What’s Virat Kohli without his manic intensity? We shall find out in the next Test. The back problem that had him lying prostrate on the ground, writhing in pain and popping in tablets, will leave him with less intensity, if he is fit enough to play at Nottingham in five days’ time.
“I should be ready for the next game although not (with) the same intensity in the field. But I should be good enough to hold a position in the field and be 100% with the bat,” he said at the end of the second Test. “Again, I will have to look at the running bit of things which was difficult today. As of now, it is sore. I am not hiding that fact, but that is part of the game. I had to do what I could do to go there and bat again and try my best.”
Here are a few troubling questions: Can Kohli really field without the natural intensity kicking in, leading to more back troubles? Can he really control his urges so well? Can he win the battle against himself? What if that leads to more serious problems?
It used to be Sachin Tendulkar’s elbow that a cricketing nation fretted about for years. Now they have another part of the anatomy to worry about: Kohli’s back.
Kohli was forthright with the issue. “Back is one thing that can be very tricky when it goes off. It happened during the latter half of the last leg of the South Africa tour when I missed a T20 game because that was very sudden. It happened one day before. As of yesterday and today, it was not great. The good thing is I have five days before the next Test.”
It doesn’t sound good, nor did it look good. Even as the Test ended, he limped across the length of the ground to come to the press conference which is at other end of the arena. He stuttered ever so slowly, was stopped for a chat by Harbhajan Singh, who sent Kohli off with a friendly pat on the back.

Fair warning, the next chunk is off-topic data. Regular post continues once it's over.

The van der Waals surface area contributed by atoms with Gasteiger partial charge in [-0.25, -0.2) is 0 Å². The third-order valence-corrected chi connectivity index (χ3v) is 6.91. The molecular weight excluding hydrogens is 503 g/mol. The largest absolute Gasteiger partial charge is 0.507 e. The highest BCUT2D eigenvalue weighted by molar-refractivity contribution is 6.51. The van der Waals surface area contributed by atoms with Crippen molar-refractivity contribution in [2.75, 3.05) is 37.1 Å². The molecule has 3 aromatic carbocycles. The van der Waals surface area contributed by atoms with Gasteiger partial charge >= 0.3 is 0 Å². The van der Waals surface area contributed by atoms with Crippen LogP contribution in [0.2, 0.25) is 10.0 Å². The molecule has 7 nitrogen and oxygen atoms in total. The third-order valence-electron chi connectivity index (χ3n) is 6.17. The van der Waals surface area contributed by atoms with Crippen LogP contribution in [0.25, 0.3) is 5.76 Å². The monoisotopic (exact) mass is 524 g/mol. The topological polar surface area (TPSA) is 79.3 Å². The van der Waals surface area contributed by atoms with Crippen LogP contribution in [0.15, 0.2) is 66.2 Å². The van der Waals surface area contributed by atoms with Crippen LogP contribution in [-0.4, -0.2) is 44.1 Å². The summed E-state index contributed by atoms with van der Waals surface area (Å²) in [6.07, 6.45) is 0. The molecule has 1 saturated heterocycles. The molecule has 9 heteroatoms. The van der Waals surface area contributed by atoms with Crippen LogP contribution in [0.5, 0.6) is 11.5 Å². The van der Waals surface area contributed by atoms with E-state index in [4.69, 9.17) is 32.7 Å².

Metaphor for India’s travails
At one point while batting, he couldn’t continue and had to lie on the ground, fully stretched in agony. As a metaphor for India’s surrender, it was apt but his injury lends a graver shadow on the immediate future.
He threw a reference to South Africa where the back had given way in January. It had come in a T20 game where he had limped off the field. He would then say: “I tweaked my glute a little bit. Thankfully, it’s not my hamstring. You know how I am, I had to bend bit more quickly. Then I felt a little bit more stiffness in my glute and that is why I went off. Not to be stupid and tear a muscle, I decided to go off and get it checked,” added Kohli.
In May, he had to pull out of the intended stint with Surrey which had kicked up more fuss. It was initially reported as a slipped disc but the cricket board said it was a neck sprain caused by fatigue and workload. One board official even pointed out a fitness video that Kohli had posted in response to the sports minister’s ‘fitness challenge’ that had apparently been shot on the day reports emerged of a more serious back injury.
The back problem has resurfaced at a most inopportune time for India. There is never a good time of course, but for it to kick in England when no other specialist batsman has looked remotely good must be a migraine-inducing problem for the team management.